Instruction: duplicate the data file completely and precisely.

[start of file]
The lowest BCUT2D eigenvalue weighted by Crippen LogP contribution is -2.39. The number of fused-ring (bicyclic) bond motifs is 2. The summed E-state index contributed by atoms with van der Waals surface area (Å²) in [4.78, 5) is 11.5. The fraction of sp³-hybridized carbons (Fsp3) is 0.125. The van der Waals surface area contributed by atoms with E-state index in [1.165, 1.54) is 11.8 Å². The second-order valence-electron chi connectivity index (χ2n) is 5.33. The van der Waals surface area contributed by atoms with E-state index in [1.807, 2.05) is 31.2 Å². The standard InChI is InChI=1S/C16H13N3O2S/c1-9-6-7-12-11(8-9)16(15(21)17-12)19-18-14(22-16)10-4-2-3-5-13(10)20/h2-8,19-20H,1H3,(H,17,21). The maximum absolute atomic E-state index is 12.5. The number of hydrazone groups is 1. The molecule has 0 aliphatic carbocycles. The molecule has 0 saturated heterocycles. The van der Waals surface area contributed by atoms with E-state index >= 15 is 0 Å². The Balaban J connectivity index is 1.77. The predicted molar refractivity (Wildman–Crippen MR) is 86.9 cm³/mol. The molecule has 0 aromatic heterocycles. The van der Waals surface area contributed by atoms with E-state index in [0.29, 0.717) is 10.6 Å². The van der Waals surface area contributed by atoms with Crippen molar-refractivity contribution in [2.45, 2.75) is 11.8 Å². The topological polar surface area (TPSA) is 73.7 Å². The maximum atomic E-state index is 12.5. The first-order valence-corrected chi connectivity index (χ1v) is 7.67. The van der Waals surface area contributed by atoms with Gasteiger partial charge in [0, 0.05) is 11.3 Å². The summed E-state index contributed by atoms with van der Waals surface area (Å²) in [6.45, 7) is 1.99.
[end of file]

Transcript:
The lowest BCUT2D eigenvalue weighted by Crippen LogP contribution is -2.39. The number of fused-ring (bicyclic) bond motifs is 2. The summed E-state index contributed by atoms with van der Waals surface area (Å²) in [4.78, 5) is 11.5. The fraction of sp³-hybridized carbons (Fsp3) is 0.125. The van der Waals surface area contributed by atoms with E-state index in [1.165, 1.54) is 11.8 Å². The second-order valence-electron chi connectivity index (χ2n) is 5.33. The van der Waals surface area contributed by atoms with E-state index in [1.807, 2.05) is 31.2 Å². The standard InChI is InChI=1S/C16H13N3O2S/c1-9-6-7-12-11(8-9)16(15(21)17-12)19-18-14(22-16)10-4-2-3-5-13(10)20/h2-8,19-20H,1H3,(H,17,21). The maximum absolute atomic E-state index is 12.5. The number of hydrazone groups is 1. The molecule has 0 aliphatic carbocycles. The molecule has 0 saturated heterocycles. The van der Waals surface area contributed by atoms with E-state index >= 15 is 0 Å². The Balaban J connectivity index is 1.77. The predicted molar refractivity (Wildman–Crippen MR) is 86.9 cm³/mol. The molecule has 0 aromatic heterocycles. The van der Waals surface area contributed by atoms with E-state index in [0.29, 0.717) is 10.6 Å². The van der Waals surface area contributed by atoms with Crippen molar-refractivity contribution in [2.45, 2.75) is 11.8 Å². The topological polar surface area (TPSA) is 73.7 Å². The maximum atomic E-state index is 12.5. The first-order valence-corrected chi connectivity index (χ1v) is 7.67. The van der Waals surface area contributed by atoms with Gasteiger partial charge in [0, 0.05) is 11.3 Å². The summed E-state index contributed by atoms with van der Waals surface area (Å²) in [6.45, 7) is 1.99.